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Shakespeare & Originals Theatre Company Preview: New Translation of Faust Takes a Fresh Approach

April 20, 2004 - Durham, NC:


Shakespeare & Originals Theatre Company will present the world premiere of Triangle playwright Michael A. Smith's new translation and adaptation of Faust by German literary giant Johann Wolfgang von Goethe (1749-1832). Shakespeare & Originals, under the direction of Jay O'Berski, will perform this new drama April 20-24 in Pittsboro, NC and April 27-May 1 in Durham, NC.

O'Berski writes, "For this classic deal-with-the-devil story, we've chosen two haunting, nontraditional spaces: a vast textile mill and a cavernous former boxing gym. Michael A. Smith, S & O's playwright-in-residence and a fluent German speaker, has shaped Goethe's literary masterpiece into a driving, passionate love story. Faust, a dispirited, angst-filled scholar, is led by a cunning demon, Mephistopheles, into a wide world of chaos and corruption. In an effort to win Faust's soul, Mephistopheles brokers a love affair with a pious pauper girl, Margaret. Their star-crossed passion is the heart of this tragedy."

In addition to director Jay O'Berski, the Faust production team will include Robert Stromberg (settings), Donovan Zimmerman (puppets), Lissa Brennan (costumes), and Rick Lonon (original music). Zimmerman is one of the guiding geniuses of Paperhand Puppet Intervention.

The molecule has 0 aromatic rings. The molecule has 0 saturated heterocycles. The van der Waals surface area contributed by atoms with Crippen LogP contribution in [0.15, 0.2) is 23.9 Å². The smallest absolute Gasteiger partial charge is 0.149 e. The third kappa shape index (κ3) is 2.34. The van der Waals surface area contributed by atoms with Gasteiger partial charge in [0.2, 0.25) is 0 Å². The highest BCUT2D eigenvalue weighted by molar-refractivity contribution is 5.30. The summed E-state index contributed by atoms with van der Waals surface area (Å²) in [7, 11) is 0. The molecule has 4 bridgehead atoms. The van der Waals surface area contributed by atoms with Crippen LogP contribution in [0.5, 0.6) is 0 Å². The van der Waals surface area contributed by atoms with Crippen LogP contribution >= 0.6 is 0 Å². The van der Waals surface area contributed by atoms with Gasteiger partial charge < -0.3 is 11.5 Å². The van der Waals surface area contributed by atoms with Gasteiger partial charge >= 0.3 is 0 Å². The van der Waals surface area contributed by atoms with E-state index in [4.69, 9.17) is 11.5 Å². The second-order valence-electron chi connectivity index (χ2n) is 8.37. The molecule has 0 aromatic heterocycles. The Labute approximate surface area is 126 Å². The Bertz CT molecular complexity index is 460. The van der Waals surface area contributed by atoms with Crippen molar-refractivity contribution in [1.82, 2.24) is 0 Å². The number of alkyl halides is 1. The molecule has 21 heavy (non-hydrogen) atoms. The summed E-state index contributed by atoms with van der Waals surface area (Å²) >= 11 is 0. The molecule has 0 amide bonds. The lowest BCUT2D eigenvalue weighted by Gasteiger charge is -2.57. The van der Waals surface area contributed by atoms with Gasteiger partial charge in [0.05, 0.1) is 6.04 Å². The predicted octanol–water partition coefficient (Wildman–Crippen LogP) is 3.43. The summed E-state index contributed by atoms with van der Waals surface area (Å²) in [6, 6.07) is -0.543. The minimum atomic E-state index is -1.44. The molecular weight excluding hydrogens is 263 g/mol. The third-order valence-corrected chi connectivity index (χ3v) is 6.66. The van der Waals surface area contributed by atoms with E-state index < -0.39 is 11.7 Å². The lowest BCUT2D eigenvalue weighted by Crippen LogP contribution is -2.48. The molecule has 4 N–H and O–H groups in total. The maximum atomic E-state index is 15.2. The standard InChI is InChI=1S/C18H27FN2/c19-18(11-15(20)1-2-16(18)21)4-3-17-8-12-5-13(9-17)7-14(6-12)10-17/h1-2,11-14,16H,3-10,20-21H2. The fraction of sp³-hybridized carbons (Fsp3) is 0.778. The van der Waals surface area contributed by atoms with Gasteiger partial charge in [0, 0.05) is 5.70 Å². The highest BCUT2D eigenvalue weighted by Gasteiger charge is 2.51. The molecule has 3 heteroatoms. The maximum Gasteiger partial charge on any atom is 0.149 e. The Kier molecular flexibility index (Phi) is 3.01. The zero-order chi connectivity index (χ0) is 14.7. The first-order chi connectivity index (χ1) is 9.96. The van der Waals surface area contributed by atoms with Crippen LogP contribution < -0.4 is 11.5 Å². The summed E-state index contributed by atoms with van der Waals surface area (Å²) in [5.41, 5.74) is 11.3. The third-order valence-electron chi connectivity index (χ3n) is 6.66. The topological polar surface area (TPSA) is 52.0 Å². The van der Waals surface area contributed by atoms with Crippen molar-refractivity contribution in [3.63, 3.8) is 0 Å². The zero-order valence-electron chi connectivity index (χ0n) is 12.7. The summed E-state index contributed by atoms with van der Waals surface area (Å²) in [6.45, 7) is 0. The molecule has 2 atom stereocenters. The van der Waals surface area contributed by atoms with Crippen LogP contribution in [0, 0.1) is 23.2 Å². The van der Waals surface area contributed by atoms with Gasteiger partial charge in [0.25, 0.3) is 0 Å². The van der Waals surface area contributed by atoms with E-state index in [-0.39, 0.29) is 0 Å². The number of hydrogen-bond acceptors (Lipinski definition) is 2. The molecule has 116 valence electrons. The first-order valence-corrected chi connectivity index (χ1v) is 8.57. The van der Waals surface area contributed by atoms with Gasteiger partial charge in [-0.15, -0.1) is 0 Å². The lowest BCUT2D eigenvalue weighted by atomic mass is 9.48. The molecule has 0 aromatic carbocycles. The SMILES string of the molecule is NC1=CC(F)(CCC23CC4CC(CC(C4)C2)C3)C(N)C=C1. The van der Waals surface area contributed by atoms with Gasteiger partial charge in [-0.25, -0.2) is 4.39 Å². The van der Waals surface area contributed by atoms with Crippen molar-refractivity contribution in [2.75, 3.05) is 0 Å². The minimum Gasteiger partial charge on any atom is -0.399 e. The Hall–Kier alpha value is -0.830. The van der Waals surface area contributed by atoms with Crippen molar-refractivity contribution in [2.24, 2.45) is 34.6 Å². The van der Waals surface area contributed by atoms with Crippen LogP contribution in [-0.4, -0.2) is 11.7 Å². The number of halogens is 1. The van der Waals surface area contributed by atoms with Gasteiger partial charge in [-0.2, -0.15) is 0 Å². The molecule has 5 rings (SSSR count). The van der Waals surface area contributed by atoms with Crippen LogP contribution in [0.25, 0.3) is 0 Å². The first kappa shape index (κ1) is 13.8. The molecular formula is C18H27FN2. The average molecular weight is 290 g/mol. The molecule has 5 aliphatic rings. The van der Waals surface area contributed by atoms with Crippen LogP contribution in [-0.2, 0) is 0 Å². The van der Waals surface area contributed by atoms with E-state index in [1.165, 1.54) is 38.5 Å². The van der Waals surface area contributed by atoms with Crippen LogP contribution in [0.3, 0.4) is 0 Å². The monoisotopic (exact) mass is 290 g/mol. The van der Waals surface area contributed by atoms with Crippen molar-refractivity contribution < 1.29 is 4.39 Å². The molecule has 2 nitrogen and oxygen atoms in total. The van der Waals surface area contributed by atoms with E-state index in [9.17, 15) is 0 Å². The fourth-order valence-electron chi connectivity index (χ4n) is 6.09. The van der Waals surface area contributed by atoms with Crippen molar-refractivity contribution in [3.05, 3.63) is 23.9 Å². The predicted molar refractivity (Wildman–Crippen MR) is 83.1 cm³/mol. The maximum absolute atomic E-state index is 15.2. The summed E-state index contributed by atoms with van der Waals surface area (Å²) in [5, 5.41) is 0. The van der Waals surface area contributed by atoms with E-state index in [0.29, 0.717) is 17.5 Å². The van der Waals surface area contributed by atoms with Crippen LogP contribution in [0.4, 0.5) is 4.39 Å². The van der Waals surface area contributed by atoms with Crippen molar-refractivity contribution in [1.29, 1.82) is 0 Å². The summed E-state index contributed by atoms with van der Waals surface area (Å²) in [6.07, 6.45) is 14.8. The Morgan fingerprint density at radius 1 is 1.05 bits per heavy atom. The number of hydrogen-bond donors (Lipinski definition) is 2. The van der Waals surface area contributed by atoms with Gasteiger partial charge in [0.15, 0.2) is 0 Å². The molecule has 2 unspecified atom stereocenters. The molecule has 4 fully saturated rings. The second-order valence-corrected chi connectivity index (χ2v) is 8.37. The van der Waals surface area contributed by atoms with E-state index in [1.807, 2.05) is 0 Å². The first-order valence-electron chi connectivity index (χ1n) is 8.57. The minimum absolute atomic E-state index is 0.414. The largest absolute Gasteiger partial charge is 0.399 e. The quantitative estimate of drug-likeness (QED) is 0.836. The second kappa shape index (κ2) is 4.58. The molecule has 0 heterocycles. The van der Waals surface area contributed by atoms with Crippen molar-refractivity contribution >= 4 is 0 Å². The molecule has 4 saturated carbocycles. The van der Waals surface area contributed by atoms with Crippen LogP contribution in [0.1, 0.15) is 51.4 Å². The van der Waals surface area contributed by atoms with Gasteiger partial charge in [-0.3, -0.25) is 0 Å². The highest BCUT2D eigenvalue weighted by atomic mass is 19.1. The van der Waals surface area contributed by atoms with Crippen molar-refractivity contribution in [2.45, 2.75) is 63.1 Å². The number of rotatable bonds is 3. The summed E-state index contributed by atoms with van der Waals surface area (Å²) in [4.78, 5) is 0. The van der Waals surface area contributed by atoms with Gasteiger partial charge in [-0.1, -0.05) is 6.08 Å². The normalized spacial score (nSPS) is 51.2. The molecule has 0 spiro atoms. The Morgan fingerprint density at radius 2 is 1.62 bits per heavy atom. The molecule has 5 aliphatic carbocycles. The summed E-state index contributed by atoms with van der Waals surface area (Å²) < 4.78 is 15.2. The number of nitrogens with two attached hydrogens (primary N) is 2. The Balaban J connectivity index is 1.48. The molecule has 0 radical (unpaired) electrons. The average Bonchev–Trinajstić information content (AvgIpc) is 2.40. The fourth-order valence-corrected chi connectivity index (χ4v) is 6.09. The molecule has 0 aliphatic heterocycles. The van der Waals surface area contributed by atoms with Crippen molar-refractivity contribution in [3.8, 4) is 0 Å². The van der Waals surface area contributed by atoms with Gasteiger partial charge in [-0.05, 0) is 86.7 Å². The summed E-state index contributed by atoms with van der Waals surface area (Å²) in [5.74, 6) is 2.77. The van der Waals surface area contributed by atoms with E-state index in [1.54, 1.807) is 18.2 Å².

The show's cast includes Lissa Brennan, Flynt Burton, Sarah Erickson, Byron Jennings II, Garrett Love, Tom Marriott, Michael O'Foghludha, Nicole Quenelle, Lucius Robinson, Adam Sampieri, and Lance Waycaster.

"[Faust] is rich in wonderful contradictions and conflicts," writes Washington State University English professor Paul Brians in his study guide for this classic drama. "Faust: A Tragedy is the title given his masterpiece by Johann Wolfgang von Goethe. Yet it might almost as easily be described as a musical comedy, in that it has many comic passages, features many songs, and lacks a tragic ending. Faust himself is not a classic tragic figure either. In fact, his characteristic yearning for experience and knowledge created a type for the romantic age still known as the Faustian hero, though he can easily seem more of a villain than a hero; and the purported villain Mephistopheles is one of the most likable characters in the play. His yearnings draw him toward the heavens, yet he is also powerfully attracted to the physical world. The book was designed to be read rather than performed, yet many scenes are wonderfully designed for effective stage presentation."

Shakespeare & Originals Theatre Company presents Faust Tuesday-Saturday, April 20-24, at 8 p.m. at Chatham Mills, 480 Hillsboro St. (U.S. 15-501), Pittsboro, North Carolina, and Tuesday- Saturday, April 27-May 1, at 8 p.m. at 111 E. Parrish St., Durham, North Carolina. $12. E-mail jayoberski@yahoo.com for reservations. Shakespeare & Originals Theatre Company: http://www.newfrequency.org/faust.htm. Study Guide for Goethe's Faust: http://www.wsu.edu:8080/~brians/hum_303/faust.html [inactive 8/04].